June 26, 1998
Every performer would like to be as good as his press agents
say that he is.
On March 14,1998 Frank Sinatra died. The way that it was covered by the media, you might have thought that Sinatra was the most important human being in the United States. Most important people don't get that treatment. The only person who might come close would be a first string athlete like Magic Johnson or Michael Jordan. More likely, by the time those two gentlemen go, few people will remember who they were. Sinatra, on the other hand, left lots of recordings. Some young people liked his stuff almost as much as their parents do.
I was in high school when Frankie was in his prime. He was the first of the pop stars who had a claque of hebephrenic girls screaming at every performance. I went to see him at the Paramount theater, where he played to a packed house. With all of the screaming, it was hard, if not impossible, to hear his singing. There wasn't the spectacle, as now, of singers gyrating on a stage full of flashing lights. Frankie stood behind his microphone and crooned. As I recall, I was not very impressed. In his league, there were a number of pop singers who were at least as good and a few who I thought were better. Among female pop vocalists were a few who were so much better as to be in a different class.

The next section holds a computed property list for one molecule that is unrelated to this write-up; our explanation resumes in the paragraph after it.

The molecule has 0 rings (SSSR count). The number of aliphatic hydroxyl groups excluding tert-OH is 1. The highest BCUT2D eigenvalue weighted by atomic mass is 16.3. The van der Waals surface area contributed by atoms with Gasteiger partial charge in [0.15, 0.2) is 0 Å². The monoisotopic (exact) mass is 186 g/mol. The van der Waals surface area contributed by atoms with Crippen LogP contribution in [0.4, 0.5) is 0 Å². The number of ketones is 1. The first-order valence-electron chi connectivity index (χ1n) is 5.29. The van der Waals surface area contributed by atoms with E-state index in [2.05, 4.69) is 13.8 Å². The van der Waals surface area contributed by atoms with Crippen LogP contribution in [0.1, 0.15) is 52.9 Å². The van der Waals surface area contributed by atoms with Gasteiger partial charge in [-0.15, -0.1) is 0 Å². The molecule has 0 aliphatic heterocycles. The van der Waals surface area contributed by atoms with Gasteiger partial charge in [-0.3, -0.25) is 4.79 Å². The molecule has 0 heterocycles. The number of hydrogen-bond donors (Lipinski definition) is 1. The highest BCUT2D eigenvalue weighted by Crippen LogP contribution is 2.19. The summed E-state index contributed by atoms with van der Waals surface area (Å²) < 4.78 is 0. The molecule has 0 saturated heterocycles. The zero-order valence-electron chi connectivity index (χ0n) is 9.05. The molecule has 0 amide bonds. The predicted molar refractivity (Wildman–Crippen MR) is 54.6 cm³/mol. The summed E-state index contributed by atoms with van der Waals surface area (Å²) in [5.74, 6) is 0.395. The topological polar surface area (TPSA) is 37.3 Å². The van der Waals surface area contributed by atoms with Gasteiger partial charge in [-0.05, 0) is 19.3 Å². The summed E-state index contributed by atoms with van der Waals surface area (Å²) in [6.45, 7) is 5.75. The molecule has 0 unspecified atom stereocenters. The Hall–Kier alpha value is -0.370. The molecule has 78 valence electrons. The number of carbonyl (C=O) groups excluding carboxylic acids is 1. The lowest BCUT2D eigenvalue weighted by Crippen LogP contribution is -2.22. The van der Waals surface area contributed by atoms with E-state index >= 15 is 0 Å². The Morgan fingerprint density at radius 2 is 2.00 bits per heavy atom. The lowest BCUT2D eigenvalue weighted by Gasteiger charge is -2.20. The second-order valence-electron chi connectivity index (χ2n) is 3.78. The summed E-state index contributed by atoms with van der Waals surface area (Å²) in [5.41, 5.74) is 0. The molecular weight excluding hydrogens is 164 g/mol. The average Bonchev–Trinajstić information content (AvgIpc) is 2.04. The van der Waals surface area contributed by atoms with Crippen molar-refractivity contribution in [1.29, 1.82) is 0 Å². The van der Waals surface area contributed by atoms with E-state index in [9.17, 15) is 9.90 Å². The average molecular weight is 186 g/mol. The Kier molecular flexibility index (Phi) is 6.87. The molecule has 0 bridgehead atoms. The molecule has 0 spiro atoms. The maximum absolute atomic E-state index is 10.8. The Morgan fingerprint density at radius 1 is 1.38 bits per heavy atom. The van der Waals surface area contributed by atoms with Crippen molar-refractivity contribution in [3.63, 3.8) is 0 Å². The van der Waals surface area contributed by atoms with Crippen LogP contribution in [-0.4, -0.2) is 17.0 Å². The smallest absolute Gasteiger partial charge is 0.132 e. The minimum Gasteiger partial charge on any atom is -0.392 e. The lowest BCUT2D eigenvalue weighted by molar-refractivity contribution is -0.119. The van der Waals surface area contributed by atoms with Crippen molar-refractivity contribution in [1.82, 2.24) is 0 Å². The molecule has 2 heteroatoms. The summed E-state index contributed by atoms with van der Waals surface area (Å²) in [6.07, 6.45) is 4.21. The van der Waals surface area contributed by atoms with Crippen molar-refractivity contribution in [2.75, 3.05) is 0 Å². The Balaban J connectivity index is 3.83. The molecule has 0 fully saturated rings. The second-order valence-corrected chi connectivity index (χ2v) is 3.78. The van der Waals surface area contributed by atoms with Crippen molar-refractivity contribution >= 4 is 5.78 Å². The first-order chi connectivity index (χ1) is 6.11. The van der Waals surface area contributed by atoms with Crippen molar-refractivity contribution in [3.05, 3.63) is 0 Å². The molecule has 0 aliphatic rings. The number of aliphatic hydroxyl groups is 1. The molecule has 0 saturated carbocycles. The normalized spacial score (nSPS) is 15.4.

His appearance wasn't much. The joke at the time was that it was hard to tell the singer from the microphone; both were so skinny. With the passage of time, he developed a good deal of stage presence and bulk, but in the early '40s he was a heavily hyped young man with a pleasant voice. When I hear the exaggerated praise for the man, I wonder if we are thinking of the same singer.
To do a good job on a popular song you need a talented and skilled lyricist and a composer(who may be the same person), an orchestra and a vocalist. In my opinion, the least essential player is the vocalist, yet he gets almost all of the credit. Sinatra deserves a good deal of credit for his ability to pick songs that became hits. He didn't write them, he just sang them.
Yes, I enjoy listening to most of the songs that Sinatra has recorded, just as I enjoy watching a good actor in a good play or movie.
I suppose that every performer would like to be as good as his press agents say that he is. If he really believes it, he's a fool. What does that tell you about the reporters who hype a man as if he was someone of cosmic significance?
Once someone gets to be as popular as Sinatra was, everything that he touched turns to gold. So, when Hollywood made a movie of the musical Guys and Dolls, Sinatra, who was a big draw, got the starring role. This, despite the fact that there were other singers who could, and have, done a better job. The same could be said for his acting, which was good even though there were others who could do a better job than Frankie.
So, goodbye Frank Sinatra. The memory of you will probably remain for about a generation. Some of the songs that you sang may last for a much longer time.
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